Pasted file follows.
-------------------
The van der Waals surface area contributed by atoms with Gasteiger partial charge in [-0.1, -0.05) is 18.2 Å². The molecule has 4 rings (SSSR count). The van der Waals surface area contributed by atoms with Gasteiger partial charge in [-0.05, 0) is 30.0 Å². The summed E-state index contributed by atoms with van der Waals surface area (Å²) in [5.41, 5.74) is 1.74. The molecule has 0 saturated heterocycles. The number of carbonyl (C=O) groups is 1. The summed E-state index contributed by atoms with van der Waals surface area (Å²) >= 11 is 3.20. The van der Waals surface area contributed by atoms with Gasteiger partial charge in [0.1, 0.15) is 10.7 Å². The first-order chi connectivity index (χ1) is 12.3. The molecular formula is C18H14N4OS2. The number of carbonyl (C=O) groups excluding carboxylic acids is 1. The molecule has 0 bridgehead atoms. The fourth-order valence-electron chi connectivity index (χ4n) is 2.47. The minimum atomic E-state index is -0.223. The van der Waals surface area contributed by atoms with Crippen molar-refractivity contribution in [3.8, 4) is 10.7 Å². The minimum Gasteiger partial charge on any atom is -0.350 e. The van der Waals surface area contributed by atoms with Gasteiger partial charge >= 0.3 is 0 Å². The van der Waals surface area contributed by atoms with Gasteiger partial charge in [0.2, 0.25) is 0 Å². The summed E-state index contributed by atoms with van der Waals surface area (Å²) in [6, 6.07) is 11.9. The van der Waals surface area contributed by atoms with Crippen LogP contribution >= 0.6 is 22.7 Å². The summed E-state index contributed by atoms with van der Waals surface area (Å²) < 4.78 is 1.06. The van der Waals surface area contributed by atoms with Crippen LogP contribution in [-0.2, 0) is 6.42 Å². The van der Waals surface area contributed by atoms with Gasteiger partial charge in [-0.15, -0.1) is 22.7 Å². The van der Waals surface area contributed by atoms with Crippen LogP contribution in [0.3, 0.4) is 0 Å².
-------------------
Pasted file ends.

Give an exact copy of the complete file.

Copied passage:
The van der Waals surface area contributed by atoms with Gasteiger partial charge in [-0.1, -0.05) is 18.2 Å². The molecule has 4 rings (SSSR count). The van der Waals surface area contributed by atoms with Gasteiger partial charge in [-0.05, 0) is 30.0 Å². The summed E-state index contributed by atoms with van der Waals surface area (Å²) in [5.41, 5.74) is 1.74. The molecule has 0 saturated heterocycles. The number of carbonyl (C=O) groups is 1. The summed E-state index contributed by atoms with van der Waals surface area (Å²) >= 11 is 3.20. The van der Waals surface area contributed by atoms with Gasteiger partial charge in [0.1, 0.15) is 10.7 Å². The first-order chi connectivity index (χ1) is 12.3. The molecular formula is C18H14N4OS2. The number of carbonyl (C=O) groups excluding carboxylic acids is 1. The molecule has 0 bridgehead atoms. The fourth-order valence-electron chi connectivity index (χ4n) is 2.47. The minimum atomic E-state index is -0.223. The van der Waals surface area contributed by atoms with Crippen molar-refractivity contribution in [3.8, 4) is 10.7 Å². The minimum Gasteiger partial charge on any atom is -0.350 e. The van der Waals surface area contributed by atoms with Gasteiger partial charge >= 0.3 is 0 Å². The van der Waals surface area contributed by atoms with Gasteiger partial charge in [0.2, 0.25) is 0 Å². The summed E-state index contributed by atoms with van der Waals surface area (Å²) in [6, 6.07) is 11.9. The van der Waals surface area contributed by atoms with Crippen LogP contribution >= 0.6 is 22.7 Å². The summed E-state index contributed by atoms with van der Waals surface area (Å²) < 4.78 is 1.06. The van der Waals surface area contributed by atoms with Crippen LogP contribution in [-0.2, 0) is 6.42 Å². The van der Waals surface area contributed by atoms with Gasteiger partial charge in [-0.15, -0.1) is 22.7 Å². The van der Waals surface area contributed by atoms with Crippen LogP contribution in [0.3, 0.4) is 0 Å².